Born: 18 October, 1923, in Hampton Hill, Greater London. Died: 27 September, 2013, in Jerez de la Frontera, Spain, aged 89.
ALTHOUGH born in London and descended from lairds of the Clan Gordon, Mauricio González-Gordon was also from one of Spain’s oldest noble families, best-known in recent times for producing González Byass sherry, including the popular Tío Pepe. He spent his life at the historic family firm, making, tasting and marketing sherry and latterly also brandies and white, red and rosé wines. He held the noble title of Marquis of Bonanza, a town and area of southern Spain.
As company chairman in the 1990s and afterwards as adviser to his son, Mauricio Jnr, the current chairman, he saw the company grow around the globe, including in the UK and latterly in the United States, China and other Asian markets. The González Byass bodegas in his hometown of Jerez de la Frontera are now among the most visited wine production centres in Europe.
Before he died just three weeks short of his 90th birthday – according to his family, a Tío Pepe was the last thing he drank – he witnessed a renaissance of the company’s dry sherries among younger generations, thanks partly to the rise of tapas bars in the UK and elsewhere, as well as in Asian fusion restaurants and publicity boosts by chefs such as Heston Blumenthal.
For much of González-Gordon’s career, the dry sherries, which are a way of life in his native Andalucia, southern Spain, had been in the shadow of the sweet or cream sherries beloved by UK aunties and grannies at Christmas or Hogmanay.
In the year ended August 2012, net sales increased by more than 20 per cent, on a year-to year basis, to more than ¤193 million (£163m before tax), largely due to growing sales in the Americas and Asia.
Foreign sales accounted for more than 60 per cent of the revenue of a company that had traditionally relied on its home sales in Andalucia, where locals chalk up on a barrel the number of glasses they have consumed.
In August this year, González Byass bought the Chicago-based wine importer Vin Divino for an undisclosed sum as part of its effort to push its own Spanish wines in the US market. González Byass also developed its table wine portfolio by gaining control of such brands as Jackson Estate from New Zealand and Wirra Wirra from South Australia. Earlier this year, the UK arm of González Byass took over distribution of the increasingly popular Undurraga wines from Chile.
Although most identified with Tío Pepe – made famous by its iconic advertising campaign featuring a human-like bottle with a red Andalucian hat and jacket and a flamenco guitar – Don Mauricio, as he became respectfully known, was also one of Spain’s leading environmentalists and ornithologists.
He was the driving force behind preserving a massive area of woodland and wildlife on his family’s estate which the dictator Francisco Franco had earmarked for building development. He dissuaded Franco, at some danger to his person, and the area is now the highly popular, 540 square kilometre Doñana National Park, north-west of Jerez, a Unesco World Heritage Centre with a biodiversity unique in Europe.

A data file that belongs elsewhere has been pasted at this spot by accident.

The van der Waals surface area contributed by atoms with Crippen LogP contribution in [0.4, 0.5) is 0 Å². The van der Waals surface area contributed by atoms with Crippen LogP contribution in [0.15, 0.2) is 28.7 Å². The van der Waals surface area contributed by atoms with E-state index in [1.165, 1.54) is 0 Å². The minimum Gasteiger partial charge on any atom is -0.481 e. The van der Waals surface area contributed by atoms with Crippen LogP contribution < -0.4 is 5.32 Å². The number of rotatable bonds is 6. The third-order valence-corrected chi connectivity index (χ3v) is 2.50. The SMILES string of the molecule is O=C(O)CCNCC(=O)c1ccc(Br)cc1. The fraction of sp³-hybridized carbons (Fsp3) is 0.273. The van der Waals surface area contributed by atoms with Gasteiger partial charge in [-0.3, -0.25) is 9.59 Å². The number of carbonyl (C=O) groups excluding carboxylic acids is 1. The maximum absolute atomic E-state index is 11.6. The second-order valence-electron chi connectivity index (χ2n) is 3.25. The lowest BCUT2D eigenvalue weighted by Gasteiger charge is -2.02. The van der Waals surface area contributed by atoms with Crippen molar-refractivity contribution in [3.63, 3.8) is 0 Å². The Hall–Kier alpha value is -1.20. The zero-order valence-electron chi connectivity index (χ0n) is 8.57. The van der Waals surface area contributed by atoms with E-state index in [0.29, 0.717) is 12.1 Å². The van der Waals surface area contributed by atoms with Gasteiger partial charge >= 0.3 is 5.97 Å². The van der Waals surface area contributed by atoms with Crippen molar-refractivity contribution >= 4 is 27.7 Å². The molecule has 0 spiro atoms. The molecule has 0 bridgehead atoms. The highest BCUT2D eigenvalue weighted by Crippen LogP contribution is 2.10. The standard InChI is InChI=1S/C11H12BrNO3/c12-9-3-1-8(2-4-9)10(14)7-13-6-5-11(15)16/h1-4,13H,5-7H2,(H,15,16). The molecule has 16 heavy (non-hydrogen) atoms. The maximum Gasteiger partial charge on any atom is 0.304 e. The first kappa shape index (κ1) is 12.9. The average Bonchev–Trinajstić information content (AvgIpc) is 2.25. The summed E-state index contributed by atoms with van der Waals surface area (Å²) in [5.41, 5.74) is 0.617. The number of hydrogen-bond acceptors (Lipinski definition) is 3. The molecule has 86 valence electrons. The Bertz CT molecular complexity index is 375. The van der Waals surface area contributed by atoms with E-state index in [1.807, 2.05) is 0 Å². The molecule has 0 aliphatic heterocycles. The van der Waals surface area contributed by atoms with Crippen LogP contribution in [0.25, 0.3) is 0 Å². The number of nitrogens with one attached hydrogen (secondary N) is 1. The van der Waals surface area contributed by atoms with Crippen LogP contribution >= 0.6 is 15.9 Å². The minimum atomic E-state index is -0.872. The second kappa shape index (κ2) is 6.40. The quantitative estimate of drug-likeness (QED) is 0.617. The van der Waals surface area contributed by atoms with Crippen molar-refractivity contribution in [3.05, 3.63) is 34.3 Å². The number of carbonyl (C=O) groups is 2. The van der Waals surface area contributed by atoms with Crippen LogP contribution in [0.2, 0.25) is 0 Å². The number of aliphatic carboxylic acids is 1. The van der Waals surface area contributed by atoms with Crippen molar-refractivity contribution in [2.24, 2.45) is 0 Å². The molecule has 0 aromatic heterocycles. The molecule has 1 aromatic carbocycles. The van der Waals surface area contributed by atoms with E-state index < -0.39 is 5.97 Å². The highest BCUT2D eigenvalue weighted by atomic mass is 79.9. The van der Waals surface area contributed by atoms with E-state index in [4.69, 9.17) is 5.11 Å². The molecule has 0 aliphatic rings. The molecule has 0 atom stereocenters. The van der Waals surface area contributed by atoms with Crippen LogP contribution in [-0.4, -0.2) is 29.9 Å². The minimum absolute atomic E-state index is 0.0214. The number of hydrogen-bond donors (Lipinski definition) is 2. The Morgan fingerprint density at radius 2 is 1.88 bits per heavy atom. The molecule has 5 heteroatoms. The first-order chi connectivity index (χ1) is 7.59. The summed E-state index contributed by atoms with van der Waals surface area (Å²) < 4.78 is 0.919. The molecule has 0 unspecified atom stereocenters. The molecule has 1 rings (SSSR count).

The park shelters European and African migratory birds, fallow deer, Spanish red deer, wild board, the European badger, the Egyptian mongoose and endangered species including the Iberian Lynx and the Spanish Imperial Eagle. Having trained his binoculars on those eagles and other birds as a child, he founded the Spanish Ornithological Society (SEO in Spanish) in 1954, now known as SEO/Birdlife and a branch of Cambridge-based BirdLife International.
Although he was very much Spanish, he was proud of his Scottish connections in the Huntly area of Aberdeenshire, where he was considered one of the “Spanish Gordons”. He was born in Hampton Hill in the London borough of Richmond upon Thames, on 18 October, 1923, the second of five children.
His father Manuel María González-Gordon, known as Tío, or Uncle Manolo – and variously referred to in the UK media as “the Pope of Sherry,” was chairman of González Byass sherry and was marketing it in the UK along with his wife Emilia Díez. Mauricio was descended on his maternal side from James Arthur Gordon, an Aberdeenshire laird who emigrated to Andalucia in the late 18th century and went into the sherry business. When the Scotsman’s great-grand-daughter María married local sherry producer Pedro González in 1877, the surname González-Gordon emerged.
Already bilingual in Spanish and English – with a Scottish lilt he credited to his childhood nanny – Mauricio left London to be educated in Spain, first at La Salle Buen Pastor college, later at the Jerez College of Commerce and finally graduating in Chemical Sciences from the University of Seville in 1946. The following year, he joined his father’s company, starting at the bottom, picking and crushing grapes and learning the nuances of the solera system – aging the sherry in barrels.
The name Byass had come from an English importing agent, Robert Blake Byass whose descendants gradually pulled out of the business towards the end of the 20th century, leaving it now in the hands of the González-Gordon family of Jerez.
Mauricio visited Scotland several times for reunions of the “Spanish Gordons” – whose ancestors were lairds of Wardhouse, Beldorney and Kildrummy in the North-east. His father also sent him as an ambassador for González Byass to New York and California.
Mauricio González- Gordon y Díez died in Jerez de la Frontera on 27 September. His wife of 62 years, Milagro López de Carrizosa y Eizaguirre, died in July. He is survived by their daughter Bibiana and son Mauricio, the latter currently chairman of González Byass, and by seven grandchildren and three great-grandchildren.